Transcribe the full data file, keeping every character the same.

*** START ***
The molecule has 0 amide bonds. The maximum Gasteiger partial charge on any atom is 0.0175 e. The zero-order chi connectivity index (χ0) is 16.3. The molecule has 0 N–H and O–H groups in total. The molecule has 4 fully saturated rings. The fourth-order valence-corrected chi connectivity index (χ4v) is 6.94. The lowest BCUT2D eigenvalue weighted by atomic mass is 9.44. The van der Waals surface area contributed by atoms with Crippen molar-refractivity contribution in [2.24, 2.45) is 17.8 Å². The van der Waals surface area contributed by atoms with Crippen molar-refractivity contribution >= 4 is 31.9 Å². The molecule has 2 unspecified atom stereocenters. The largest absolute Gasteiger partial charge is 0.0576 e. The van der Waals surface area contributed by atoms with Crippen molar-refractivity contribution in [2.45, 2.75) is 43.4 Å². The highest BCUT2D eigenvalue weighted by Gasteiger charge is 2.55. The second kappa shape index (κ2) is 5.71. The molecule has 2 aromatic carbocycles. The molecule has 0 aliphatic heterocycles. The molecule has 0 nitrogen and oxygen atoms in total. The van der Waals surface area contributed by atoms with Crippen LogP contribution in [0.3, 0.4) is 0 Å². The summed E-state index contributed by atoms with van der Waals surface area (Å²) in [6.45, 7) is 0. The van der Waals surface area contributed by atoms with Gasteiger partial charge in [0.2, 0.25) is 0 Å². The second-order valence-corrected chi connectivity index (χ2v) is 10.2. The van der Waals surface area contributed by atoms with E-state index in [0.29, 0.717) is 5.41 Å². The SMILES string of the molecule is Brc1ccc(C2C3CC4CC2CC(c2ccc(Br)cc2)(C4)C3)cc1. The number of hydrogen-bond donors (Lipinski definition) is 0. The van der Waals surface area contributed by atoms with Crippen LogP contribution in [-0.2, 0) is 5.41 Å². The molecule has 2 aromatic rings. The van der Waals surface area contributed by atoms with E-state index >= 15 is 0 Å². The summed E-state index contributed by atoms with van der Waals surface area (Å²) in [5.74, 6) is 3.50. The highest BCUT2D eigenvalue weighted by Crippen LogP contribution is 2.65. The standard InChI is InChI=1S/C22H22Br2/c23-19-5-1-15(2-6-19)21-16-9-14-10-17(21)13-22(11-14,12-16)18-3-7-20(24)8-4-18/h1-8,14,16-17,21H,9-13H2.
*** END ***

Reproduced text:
The molecule has 0 amide bonds. The maximum Gasteiger partial charge on any atom is 0.0175 e. The zero-order chi connectivity index (χ0) is 16.3. The molecule has 0 N–H and O–H groups in total. The molecule has 4 fully saturated rings. The fourth-order valence-corrected chi connectivity index (χ4v) is 6.94. The lowest BCUT2D eigenvalue weighted by atomic mass is 9.44. The van der Waals surface area contributed by atoms with Crippen molar-refractivity contribution in [2.24, 2.45) is 17.8 Å². The van der Waals surface area contributed by atoms with Crippen molar-refractivity contribution >= 4 is 31.9 Å². The molecule has 2 unspecified atom stereocenters. The largest absolute Gasteiger partial charge is 0.0576 e. The van der Waals surface area contributed by atoms with Crippen molar-refractivity contribution in [2.45, 2.75) is 43.4 Å². The highest BCUT2D eigenvalue weighted by Gasteiger charge is 2.55. The second kappa shape index (κ2) is 5.71. The molecule has 2 aromatic carbocycles. The molecule has 0 aliphatic heterocycles. The molecule has 0 nitrogen and oxygen atoms in total. The van der Waals surface area contributed by atoms with Crippen LogP contribution in [0.3, 0.4) is 0 Å². The summed E-state index contributed by atoms with van der Waals surface area (Å²) in [6.45, 7) is 0. The van der Waals surface area contributed by atoms with Gasteiger partial charge in [0.2, 0.25) is 0 Å². The second-order valence-corrected chi connectivity index (χ2v) is 10.2. The van der Waals surface area contributed by atoms with E-state index in [0.29, 0.717) is 5.41 Å². The SMILES string of the molecule is Brc1ccc(C2C3CC4CC2CC(c2ccc(Br)cc2)(C4)C3)cc1. The number of hydrogen-bond donors (Lipinski definition) is 0. The van der Waals surface area contributed by atoms with Crippen LogP contribution in [-0.2, 0) is 5.41 Å². The molecule has 2 aromatic rings. The van der Waals surface area contributed by atoms with E-state index >= 15 is 0 Å². The summed E-state index contributed by atoms with van der Waals surface area (Å²) in [5.74, 6) is 3.50. The highest BCUT2D eigenvalue weighted by Crippen LogP contribution is 2.65. The standard InChI is InChI=1S/C22H22Br2/c23-19-5-1-15(2-6-19)21-16-9-14-10-17(21)13-22(11-14,12-16)18-3-7-20(24)8-4-18/h1-8,14,16-17,21H,9-13H2.